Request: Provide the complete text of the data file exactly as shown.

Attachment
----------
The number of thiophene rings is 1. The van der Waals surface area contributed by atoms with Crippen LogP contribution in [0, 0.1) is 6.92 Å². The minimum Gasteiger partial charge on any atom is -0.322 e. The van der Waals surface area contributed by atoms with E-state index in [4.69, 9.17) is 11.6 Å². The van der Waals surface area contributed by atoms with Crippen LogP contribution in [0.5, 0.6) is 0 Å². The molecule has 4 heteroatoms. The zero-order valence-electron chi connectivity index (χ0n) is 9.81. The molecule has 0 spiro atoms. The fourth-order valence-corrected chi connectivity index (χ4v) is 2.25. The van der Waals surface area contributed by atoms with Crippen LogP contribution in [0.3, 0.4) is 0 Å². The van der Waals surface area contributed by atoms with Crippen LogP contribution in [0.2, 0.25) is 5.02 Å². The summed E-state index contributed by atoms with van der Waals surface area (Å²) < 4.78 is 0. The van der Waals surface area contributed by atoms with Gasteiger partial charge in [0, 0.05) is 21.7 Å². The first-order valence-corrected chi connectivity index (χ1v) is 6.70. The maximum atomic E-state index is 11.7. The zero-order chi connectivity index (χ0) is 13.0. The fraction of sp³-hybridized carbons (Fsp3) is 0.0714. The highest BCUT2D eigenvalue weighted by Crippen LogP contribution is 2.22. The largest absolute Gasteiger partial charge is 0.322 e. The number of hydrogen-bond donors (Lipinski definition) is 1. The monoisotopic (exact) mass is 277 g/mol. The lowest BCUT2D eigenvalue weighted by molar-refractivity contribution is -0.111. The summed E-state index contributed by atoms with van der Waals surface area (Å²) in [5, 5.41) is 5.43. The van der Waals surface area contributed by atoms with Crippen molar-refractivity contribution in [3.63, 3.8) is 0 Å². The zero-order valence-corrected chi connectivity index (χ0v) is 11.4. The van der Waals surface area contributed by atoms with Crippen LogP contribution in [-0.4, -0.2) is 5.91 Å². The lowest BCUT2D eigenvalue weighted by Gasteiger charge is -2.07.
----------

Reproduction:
The number of thiophene rings is 1. The van der Waals surface area contributed by atoms with Crippen LogP contribution in [0, 0.1) is 6.92 Å². The minimum Gasteiger partial charge on any atom is -0.322 e. The van der Waals surface area contributed by atoms with E-state index in [4.69, 9.17) is 11.6 Å². The van der Waals surface area contributed by atoms with Crippen LogP contribution in [0.5, 0.6) is 0 Å². The molecule has 4 heteroatoms. The zero-order valence-electron chi connectivity index (χ0n) is 9.81. The molecule has 0 spiro atoms. The fourth-order valence-corrected chi connectivity index (χ4v) is 2.25. The van der Waals surface area contributed by atoms with Crippen LogP contribution in [0.3, 0.4) is 0 Å². The van der Waals surface area contributed by atoms with Crippen LogP contribution in [0.2, 0.25) is 5.02 Å². The summed E-state index contributed by atoms with van der Waals surface area (Å²) < 4.78 is 0. The van der Waals surface area contributed by atoms with Gasteiger partial charge in [0, 0.05) is 21.7 Å². The first-order valence-corrected chi connectivity index (χ1v) is 6.70. The maximum atomic E-state index is 11.7. The zero-order chi connectivity index (χ0) is 13.0. The fraction of sp³-hybridized carbons (Fsp3) is 0.0714. The highest BCUT2D eigenvalue weighted by Crippen LogP contribution is 2.22. The largest absolute Gasteiger partial charge is 0.322 e. The number of hydrogen-bond donors (Lipinski definition) is 1. The monoisotopic (exact) mass is 277 g/mol. The lowest BCUT2D eigenvalue weighted by molar-refractivity contribution is -0.111. The summed E-state index contributed by atoms with van der Waals surface area (Å²) in [5, 5.41) is 5.43. The van der Waals surface area contributed by atoms with Crippen molar-refractivity contribution in [3.63, 3.8) is 0 Å². The zero-order valence-corrected chi connectivity index (χ0v) is 11.4. The van der Waals surface area contributed by atoms with Crippen LogP contribution in [-0.4, -0.2) is 5.91 Å². The lowest BCUT2D eigenvalue weighted by Gasteiger charge is -2.07.